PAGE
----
South Africa, Kenya and Chile have the highest share of citizens most concerned about the effects of climate change across the globe, a new survey shows.
About 90 percent of the populations of the three nations are extremely concerned about climate change and highly tuned into news outlets for information around the subject. This is according to the survey findings by UK-based Reuters Institute – the University of Oxford’s research centre on media issues.
“Around 90 percent of respondents in Chile, Kenya and South Africa view climate change as very or extremely serious. Chile and some countries in Africa have historically shown high levels of concern, and the high figure for Chile could also have been related to its first internal population displacements last year as a result of a ten-year drought,” the study said.
“In Africa too, many countries are already severely affected by the consequences of climate change,” it added.
The concern in Kenya, in particular, could be attributed to the severe effects of climate change the country is already experiencing in form of increased natural disasters. The East African nation has in recent months been grappling with the double whammy of deadly floods in parts of the country and invasion of desert locusts of biblical proportions, threatening food security.
Kenya, a lower-middle income economy, is heavily dependent on rain-fed agriculture, which accounts for about a quarter of the GDP and employing millions of people. Climate change, whose impact directly affects agrarian economies, has made this population extremely vulnerable and on the lookout.
This situation has, naturally, seen a majority of people become concerned with global warming and climate change whose invisible hand is believed to be behind the natural catastrophes. Also, a sizeable part of Kenya’s energy needs are met by hydropower, which is highly dependent on rain patterns, with droughts subjecting consumers to higher power bills as the country switches on expensive thermal generators to plug shortfalls in hydroelectric generation.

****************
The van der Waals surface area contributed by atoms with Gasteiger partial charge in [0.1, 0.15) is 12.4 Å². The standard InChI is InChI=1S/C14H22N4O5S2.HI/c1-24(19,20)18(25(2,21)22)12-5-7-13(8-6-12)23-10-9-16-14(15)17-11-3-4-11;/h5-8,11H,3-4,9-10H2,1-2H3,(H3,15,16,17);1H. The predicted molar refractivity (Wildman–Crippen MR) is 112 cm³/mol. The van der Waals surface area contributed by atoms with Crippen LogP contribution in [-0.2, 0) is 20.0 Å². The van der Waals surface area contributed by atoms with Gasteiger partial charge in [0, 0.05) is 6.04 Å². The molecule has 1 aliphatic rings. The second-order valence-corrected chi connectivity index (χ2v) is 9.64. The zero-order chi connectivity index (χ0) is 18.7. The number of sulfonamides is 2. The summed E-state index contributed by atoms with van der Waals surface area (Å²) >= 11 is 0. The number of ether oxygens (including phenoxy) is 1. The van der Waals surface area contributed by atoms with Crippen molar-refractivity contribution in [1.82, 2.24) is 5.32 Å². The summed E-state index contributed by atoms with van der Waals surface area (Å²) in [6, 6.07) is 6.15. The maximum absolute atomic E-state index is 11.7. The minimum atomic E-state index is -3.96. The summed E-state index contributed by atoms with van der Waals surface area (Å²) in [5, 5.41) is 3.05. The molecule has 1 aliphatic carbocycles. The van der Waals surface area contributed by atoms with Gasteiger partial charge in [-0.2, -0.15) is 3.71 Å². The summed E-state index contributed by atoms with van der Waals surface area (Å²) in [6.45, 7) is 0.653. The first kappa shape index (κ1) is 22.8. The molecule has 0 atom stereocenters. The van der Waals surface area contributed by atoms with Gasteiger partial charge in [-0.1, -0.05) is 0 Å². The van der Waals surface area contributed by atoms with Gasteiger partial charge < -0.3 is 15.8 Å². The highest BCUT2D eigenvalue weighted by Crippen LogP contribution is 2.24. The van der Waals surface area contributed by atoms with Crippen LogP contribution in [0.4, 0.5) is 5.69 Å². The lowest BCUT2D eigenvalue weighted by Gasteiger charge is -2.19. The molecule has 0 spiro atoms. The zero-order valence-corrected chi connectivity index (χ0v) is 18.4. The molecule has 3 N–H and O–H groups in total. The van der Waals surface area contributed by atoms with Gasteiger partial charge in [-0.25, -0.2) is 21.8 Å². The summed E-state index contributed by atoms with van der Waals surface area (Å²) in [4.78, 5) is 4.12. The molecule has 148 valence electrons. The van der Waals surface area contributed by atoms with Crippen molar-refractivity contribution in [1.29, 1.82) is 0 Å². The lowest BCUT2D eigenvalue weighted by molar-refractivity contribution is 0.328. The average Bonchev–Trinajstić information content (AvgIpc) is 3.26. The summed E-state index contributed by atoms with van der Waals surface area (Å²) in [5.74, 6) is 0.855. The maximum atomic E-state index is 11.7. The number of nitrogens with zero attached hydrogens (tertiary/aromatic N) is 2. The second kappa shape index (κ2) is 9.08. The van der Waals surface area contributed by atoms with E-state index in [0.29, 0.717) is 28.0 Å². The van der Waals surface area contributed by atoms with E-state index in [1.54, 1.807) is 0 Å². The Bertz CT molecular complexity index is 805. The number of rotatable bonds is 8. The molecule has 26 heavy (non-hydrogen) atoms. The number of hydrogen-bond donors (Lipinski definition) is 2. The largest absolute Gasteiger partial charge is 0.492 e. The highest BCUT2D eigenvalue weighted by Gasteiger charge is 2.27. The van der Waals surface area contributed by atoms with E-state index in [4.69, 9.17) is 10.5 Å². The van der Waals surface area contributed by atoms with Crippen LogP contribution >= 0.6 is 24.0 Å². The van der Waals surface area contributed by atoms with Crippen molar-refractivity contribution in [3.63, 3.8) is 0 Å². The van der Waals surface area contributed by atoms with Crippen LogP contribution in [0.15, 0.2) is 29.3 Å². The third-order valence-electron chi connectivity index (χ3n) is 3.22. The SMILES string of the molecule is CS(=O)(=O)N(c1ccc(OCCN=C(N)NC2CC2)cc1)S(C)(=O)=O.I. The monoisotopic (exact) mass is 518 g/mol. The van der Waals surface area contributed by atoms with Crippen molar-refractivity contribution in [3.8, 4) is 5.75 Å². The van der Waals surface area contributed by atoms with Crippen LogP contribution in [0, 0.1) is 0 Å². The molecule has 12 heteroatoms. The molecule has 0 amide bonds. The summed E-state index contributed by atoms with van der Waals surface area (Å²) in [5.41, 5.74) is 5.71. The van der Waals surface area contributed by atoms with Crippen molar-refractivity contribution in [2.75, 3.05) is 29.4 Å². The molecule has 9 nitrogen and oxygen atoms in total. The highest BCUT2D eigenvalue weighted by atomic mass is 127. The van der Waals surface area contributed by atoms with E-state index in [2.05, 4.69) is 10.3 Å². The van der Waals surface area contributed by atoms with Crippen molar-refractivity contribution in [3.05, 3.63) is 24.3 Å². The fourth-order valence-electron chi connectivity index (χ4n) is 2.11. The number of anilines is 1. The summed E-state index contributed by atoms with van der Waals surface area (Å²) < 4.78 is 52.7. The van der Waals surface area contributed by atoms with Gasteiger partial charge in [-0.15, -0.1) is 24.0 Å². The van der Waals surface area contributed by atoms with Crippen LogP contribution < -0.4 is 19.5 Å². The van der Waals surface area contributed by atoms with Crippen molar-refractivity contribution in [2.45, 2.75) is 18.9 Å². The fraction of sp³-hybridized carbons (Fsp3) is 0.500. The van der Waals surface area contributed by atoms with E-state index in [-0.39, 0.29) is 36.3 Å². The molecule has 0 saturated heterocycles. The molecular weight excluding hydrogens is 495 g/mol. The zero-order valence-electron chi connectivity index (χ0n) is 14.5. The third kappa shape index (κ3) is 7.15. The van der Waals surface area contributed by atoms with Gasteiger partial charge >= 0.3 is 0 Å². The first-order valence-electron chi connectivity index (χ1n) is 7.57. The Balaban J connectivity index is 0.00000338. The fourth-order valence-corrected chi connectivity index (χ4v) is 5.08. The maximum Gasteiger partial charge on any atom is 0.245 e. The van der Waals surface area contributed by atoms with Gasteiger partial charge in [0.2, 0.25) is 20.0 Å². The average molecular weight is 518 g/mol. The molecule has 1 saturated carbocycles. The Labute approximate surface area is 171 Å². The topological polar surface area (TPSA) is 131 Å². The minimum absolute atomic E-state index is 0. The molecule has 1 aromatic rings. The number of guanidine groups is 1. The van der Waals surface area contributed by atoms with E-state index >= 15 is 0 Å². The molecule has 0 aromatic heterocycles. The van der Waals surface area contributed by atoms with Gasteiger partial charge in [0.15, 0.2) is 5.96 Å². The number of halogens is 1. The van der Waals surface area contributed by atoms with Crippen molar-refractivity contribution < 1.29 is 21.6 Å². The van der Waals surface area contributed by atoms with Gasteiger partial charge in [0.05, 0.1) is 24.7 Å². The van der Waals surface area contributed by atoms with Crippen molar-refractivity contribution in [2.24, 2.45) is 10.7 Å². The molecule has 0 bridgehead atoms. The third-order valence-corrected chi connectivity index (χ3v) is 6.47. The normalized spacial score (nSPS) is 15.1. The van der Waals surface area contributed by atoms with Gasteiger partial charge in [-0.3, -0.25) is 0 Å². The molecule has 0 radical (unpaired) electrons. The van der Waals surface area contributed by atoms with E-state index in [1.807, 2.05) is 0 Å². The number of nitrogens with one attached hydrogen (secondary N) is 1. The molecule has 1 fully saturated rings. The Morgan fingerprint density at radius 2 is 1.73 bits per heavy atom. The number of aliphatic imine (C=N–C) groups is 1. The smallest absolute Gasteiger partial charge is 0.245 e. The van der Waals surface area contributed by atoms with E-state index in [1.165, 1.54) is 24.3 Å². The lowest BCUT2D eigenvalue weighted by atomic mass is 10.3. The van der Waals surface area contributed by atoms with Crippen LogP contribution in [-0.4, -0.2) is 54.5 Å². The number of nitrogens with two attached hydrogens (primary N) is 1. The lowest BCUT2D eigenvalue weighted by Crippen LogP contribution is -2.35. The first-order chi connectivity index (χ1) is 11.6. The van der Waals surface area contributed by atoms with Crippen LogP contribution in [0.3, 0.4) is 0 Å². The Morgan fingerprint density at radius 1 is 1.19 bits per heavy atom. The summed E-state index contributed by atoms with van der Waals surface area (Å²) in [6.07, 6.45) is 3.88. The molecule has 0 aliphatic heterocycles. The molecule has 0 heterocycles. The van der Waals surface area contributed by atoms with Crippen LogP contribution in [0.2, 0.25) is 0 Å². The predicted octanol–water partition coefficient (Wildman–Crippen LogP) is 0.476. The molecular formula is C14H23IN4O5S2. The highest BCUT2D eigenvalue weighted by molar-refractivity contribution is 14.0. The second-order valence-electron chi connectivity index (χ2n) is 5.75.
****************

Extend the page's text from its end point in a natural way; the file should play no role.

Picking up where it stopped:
Kenya, like most African nations, suffers from insufficient coping mechanism – financial, institutional and technological capacity – in the face of erratic weather patterns, a situation that policymakers should take note of.
On its part, parts of South Africa have recently taken a hit from severe drought, risking cutting off household water supply, besides dealing a blow to farming.
Following Chile, Kenya and South Africa are Turkey and the Philippines whose concerns around climate change top 85 percent of the population, completing the top five list in the Reuters study.
On the opposite end of the spectrum, the report says, are the five nations with lowest concern on climate change matters. Strikingly, they are all in Western Europe, including Belgium, Denmark, Norway and the Netherlands where only around half of the population (or less) think that climate change is a serious problem.
Most people in these countries, the study says, do not pay attention to news about climate change and have little concern of its impacts.